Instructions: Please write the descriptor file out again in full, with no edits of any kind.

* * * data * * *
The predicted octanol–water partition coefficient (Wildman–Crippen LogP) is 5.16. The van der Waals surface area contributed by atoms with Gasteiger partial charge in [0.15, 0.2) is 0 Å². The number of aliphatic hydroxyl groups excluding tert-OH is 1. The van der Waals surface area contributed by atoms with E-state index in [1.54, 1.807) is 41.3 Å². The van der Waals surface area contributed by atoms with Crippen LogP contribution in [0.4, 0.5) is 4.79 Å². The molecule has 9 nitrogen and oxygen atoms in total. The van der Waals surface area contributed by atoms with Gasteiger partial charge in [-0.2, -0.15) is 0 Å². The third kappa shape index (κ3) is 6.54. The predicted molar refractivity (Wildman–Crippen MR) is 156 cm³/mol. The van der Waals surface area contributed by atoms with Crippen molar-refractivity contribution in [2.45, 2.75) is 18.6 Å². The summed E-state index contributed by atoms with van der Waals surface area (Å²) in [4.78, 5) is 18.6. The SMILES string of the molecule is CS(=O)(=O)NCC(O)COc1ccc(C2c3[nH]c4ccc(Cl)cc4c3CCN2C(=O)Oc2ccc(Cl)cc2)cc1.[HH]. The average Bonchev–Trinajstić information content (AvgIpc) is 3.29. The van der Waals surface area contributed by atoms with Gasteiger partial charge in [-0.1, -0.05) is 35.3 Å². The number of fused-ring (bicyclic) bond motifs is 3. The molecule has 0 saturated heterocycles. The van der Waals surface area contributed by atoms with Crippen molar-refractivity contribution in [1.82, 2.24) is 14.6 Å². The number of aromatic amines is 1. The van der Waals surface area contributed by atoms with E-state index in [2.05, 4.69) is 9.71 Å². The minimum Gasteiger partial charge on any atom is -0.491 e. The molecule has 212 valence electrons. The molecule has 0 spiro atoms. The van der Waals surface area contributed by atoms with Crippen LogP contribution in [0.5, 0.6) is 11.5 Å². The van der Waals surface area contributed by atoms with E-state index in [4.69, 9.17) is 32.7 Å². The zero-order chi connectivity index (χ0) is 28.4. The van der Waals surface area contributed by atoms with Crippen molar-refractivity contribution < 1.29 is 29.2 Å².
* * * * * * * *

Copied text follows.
The predicted octanol–water partition coefficient (Wildman–Crippen LogP) is 5.16. The van der Waals surface area contributed by atoms with Gasteiger partial charge in [0.15, 0.2) is 0 Å². The number of aliphatic hydroxyl groups excluding tert-OH is 1. The van der Waals surface area contributed by atoms with E-state index in [1.54, 1.807) is 41.3 Å². The van der Waals surface area contributed by atoms with Crippen LogP contribution in [0.4, 0.5) is 4.79 Å². The molecule has 9 nitrogen and oxygen atoms in total. The van der Waals surface area contributed by atoms with Gasteiger partial charge in [-0.2, -0.15) is 0 Å². The third kappa shape index (κ3) is 6.54. The predicted molar refractivity (Wildman–Crippen MR) is 156 cm³/mol. The van der Waals surface area contributed by atoms with Crippen molar-refractivity contribution in [2.45, 2.75) is 18.6 Å². The summed E-state index contributed by atoms with van der Waals surface area (Å²) in [4.78, 5) is 18.6. The SMILES string of the molecule is CS(=O)(=O)NCC(O)COc1ccc(C2c3[nH]c4ccc(Cl)cc4c3CCN2C(=O)Oc2ccc(Cl)cc2)cc1.[HH]. The average Bonchev–Trinajstić information content (AvgIpc) is 3.29. The van der Waals surface area contributed by atoms with Gasteiger partial charge in [-0.1, -0.05) is 35.3 Å². The number of fused-ring (bicyclic) bond motifs is 3. The molecule has 0 saturated heterocycles. The van der Waals surface area contributed by atoms with Crippen molar-refractivity contribution in [1.82, 2.24) is 14.6 Å². The number of aromatic amines is 1. The van der Waals surface area contributed by atoms with E-state index in [2.05, 4.69) is 9.71 Å². The minimum Gasteiger partial charge on any atom is -0.491 e. The molecule has 212 valence electrons. The molecule has 0 spiro atoms. The van der Waals surface area contributed by atoms with Crippen LogP contribution in [0.5, 0.6) is 11.5 Å². The van der Waals surface area contributed by atoms with E-state index in [4.69, 9.17) is 32.7 Å². The zero-order chi connectivity index (χ0) is 28.4. The van der Waals surface area contributed by atoms with Crippen molar-refractivity contribution < 1.29 is 29.2 Å².